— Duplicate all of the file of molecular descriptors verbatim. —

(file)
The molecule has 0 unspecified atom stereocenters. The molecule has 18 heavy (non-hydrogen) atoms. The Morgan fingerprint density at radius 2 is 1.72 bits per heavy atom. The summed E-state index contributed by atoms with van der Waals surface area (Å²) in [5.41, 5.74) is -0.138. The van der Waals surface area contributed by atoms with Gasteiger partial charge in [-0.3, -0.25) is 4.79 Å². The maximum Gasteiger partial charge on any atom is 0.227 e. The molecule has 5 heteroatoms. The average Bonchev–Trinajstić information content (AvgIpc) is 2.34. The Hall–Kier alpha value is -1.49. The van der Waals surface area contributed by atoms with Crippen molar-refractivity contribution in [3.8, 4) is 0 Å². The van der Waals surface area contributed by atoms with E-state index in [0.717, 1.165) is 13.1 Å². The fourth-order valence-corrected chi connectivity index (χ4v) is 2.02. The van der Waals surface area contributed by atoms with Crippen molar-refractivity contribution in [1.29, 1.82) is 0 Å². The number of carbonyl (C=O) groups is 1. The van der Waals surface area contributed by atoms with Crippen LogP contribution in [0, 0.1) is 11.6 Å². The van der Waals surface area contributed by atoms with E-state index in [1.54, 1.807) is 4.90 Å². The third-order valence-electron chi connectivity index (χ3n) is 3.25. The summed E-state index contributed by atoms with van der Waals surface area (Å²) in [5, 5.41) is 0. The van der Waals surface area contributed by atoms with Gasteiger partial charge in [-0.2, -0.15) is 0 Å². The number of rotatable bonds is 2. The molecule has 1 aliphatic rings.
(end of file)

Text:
The molecule has 0 unspecified atom stereocenters. The molecule has 18 heavy (non-hydrogen) atoms. The Morgan fingerprint density at radius 2 is 1.72 bits per heavy atom. The summed E-state index contributed by atoms with van der Waals surface area (Å²) in [5.41, 5.74) is -0.138. The van der Waals surface area contributed by atoms with Gasteiger partial charge in [-0.3, -0.25) is 4.79 Å². The maximum Gasteiger partial charge on any atom is 0.227 e. The molecule has 5 heteroatoms. The average Bonchev–Trinajstić information content (AvgIpc) is 2.34. The Hall–Kier alpha value is -1.49. The van der Waals surface area contributed by atoms with Crippen molar-refractivity contribution in [3.8, 4) is 0 Å². The van der Waals surface area contributed by atoms with E-state index in [0.717, 1.165) is 13.1 Å². The fourth-order valence-corrected chi connectivity index (χ4v) is 2.02. The van der Waals surface area contributed by atoms with Crippen molar-refractivity contribution in [1.29, 1.82) is 0 Å². The number of carbonyl (C=O) groups is 1. The van der Waals surface area contributed by atoms with Crippen LogP contribution in [0, 0.1) is 11.6 Å². The van der Waals surface area contributed by atoms with E-state index in [1.54, 1.807) is 4.90 Å². The third-order valence-electron chi connectivity index (χ3n) is 3.25. The summed E-state index contributed by atoms with van der Waals surface area (Å²) in [5, 5.41) is 0. The van der Waals surface area contributed by atoms with Gasteiger partial charge in [-0.2, -0.15) is 0 Å². The number of rotatable bonds is 2. The molecule has 1 aliphatic rings.